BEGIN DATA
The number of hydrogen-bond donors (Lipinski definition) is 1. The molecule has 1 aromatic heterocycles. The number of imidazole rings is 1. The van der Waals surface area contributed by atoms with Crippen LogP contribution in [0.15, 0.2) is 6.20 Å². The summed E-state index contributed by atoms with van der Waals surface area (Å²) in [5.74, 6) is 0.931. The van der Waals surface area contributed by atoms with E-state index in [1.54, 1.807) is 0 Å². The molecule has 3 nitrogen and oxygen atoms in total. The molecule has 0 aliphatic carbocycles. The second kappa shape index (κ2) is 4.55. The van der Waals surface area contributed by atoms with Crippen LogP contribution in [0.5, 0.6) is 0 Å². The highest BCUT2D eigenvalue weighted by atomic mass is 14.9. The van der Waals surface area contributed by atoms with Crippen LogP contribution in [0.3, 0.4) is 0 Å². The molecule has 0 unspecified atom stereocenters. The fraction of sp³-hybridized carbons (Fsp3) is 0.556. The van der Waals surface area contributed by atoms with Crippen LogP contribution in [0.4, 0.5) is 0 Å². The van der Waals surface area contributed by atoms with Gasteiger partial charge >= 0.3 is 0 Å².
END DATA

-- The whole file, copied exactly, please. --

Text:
The number of hydrogen-bond donors (Lipinski definition) is 1. The molecule has 1 aromatic heterocycles. The number of imidazole rings is 1. The van der Waals surface area contributed by atoms with Crippen LogP contribution in [0.15, 0.2) is 6.20 Å². The summed E-state index contributed by atoms with van der Waals surface area (Å²) in [5.74, 6) is 0.931. The van der Waals surface area contributed by atoms with E-state index in [1.54, 1.807) is 0 Å². The molecule has 3 nitrogen and oxygen atoms in total. The molecule has 0 aliphatic carbocycles. The second kappa shape index (κ2) is 4.55. The van der Waals surface area contributed by atoms with Crippen LogP contribution in [0.5, 0.6) is 0 Å². The highest BCUT2D eigenvalue weighted by atomic mass is 14.9. The van der Waals surface area contributed by atoms with Crippen LogP contribution in [0.3, 0.4) is 0 Å². The molecule has 0 unspecified atom stereocenters. The fraction of sp³-hybridized carbons (Fsp3) is 0.556. The van der Waals surface area contributed by atoms with Crippen LogP contribution in [0.4, 0.5) is 0 Å². The van der Waals surface area contributed by atoms with Gasteiger partial charge >= 0.3 is 0 Å².